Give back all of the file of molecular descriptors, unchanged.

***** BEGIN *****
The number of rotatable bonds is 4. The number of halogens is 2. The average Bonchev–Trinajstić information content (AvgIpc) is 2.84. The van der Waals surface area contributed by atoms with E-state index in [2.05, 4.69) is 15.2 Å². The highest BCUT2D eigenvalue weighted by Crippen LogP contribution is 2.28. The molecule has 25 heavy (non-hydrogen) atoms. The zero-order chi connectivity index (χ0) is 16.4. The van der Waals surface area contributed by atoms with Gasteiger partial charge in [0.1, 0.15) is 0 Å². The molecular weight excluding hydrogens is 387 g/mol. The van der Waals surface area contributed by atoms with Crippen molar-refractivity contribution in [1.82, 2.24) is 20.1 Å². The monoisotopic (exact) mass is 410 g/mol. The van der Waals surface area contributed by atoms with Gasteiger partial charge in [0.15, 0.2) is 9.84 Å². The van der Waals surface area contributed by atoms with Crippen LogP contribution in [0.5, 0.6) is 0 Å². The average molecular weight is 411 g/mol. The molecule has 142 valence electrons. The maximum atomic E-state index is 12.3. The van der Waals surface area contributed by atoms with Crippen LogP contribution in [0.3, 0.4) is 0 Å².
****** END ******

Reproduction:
The number of rotatable bonds is 4. The number of halogens is 2. The average Bonchev–Trinajstić information content (AvgIpc) is 2.84. The van der Waals surface area contributed by atoms with E-state index in [2.05, 4.69) is 15.2 Å². The highest BCUT2D eigenvalue weighted by Crippen LogP contribution is 2.28. The molecule has 25 heavy (non-hydrogen) atoms. The zero-order chi connectivity index (χ0) is 16.4. The van der Waals surface area contributed by atoms with Gasteiger partial charge in [0.1, 0.15) is 0 Å². The molecular weight excluding hydrogens is 387 g/mol. The van der Waals surface area contributed by atoms with Crippen molar-refractivity contribution in [1.82, 2.24) is 20.1 Å². The monoisotopic (exact) mass is 410 g/mol. The van der Waals surface area contributed by atoms with Gasteiger partial charge in [0.15, 0.2) is 9.84 Å². The van der Waals surface area contributed by atoms with Crippen LogP contribution in [0.5, 0.6) is 0 Å². The average molecular weight is 411 g/mol. The molecule has 142 valence electrons. The maximum atomic E-state index is 12.3. The van der Waals surface area contributed by atoms with Crippen LogP contribution in [0.3, 0.4) is 0 Å².